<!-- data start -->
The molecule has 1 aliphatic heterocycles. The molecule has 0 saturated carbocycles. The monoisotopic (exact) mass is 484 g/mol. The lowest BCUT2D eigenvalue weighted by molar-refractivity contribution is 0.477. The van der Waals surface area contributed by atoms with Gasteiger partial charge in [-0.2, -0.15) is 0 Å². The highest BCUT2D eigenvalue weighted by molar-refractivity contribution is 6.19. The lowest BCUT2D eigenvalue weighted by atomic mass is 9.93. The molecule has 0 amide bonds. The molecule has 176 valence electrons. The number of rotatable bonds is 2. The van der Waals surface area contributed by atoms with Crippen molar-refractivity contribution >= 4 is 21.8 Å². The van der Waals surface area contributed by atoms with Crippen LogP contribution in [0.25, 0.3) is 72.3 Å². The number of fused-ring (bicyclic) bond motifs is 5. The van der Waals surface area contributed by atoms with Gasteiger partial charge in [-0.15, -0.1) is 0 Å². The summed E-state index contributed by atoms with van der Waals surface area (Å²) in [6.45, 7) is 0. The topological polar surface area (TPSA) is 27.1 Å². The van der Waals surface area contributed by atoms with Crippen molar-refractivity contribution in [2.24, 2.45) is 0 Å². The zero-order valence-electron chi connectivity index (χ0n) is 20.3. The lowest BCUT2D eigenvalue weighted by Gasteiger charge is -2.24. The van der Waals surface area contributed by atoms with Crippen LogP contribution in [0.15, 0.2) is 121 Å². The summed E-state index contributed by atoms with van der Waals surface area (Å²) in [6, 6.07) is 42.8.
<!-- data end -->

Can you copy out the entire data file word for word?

The molecule has 1 aliphatic heterocycles. The molecule has 0 saturated carbocycles. The monoisotopic (exact) mass is 484 g/mol. The lowest BCUT2D eigenvalue weighted by molar-refractivity contribution is 0.477. The van der Waals surface area contributed by atoms with Gasteiger partial charge in [-0.2, -0.15) is 0 Å². The highest BCUT2D eigenvalue weighted by molar-refractivity contribution is 6.19. The lowest BCUT2D eigenvalue weighted by atomic mass is 9.93. The molecule has 0 amide bonds. The molecule has 176 valence electrons. The number of rotatable bonds is 2. The van der Waals surface area contributed by atoms with Crippen molar-refractivity contribution >= 4 is 21.8 Å². The van der Waals surface area contributed by atoms with Crippen LogP contribution in [0.25, 0.3) is 72.3 Å². The number of fused-ring (bicyclic) bond motifs is 5. The van der Waals surface area contributed by atoms with Gasteiger partial charge in [-0.15, -0.1) is 0 Å². The summed E-state index contributed by atoms with van der Waals surface area (Å²) in [6.45, 7) is 0. The topological polar surface area (TPSA) is 27.1 Å². The van der Waals surface area contributed by atoms with Crippen molar-refractivity contribution in [2.24, 2.45) is 0 Å². The zero-order valence-electron chi connectivity index (χ0n) is 20.3. The lowest BCUT2D eigenvalue weighted by Gasteiger charge is -2.24. The van der Waals surface area contributed by atoms with Crippen LogP contribution in [0.15, 0.2) is 121 Å². The summed E-state index contributed by atoms with van der Waals surface area (Å²) in [6, 6.07) is 42.8.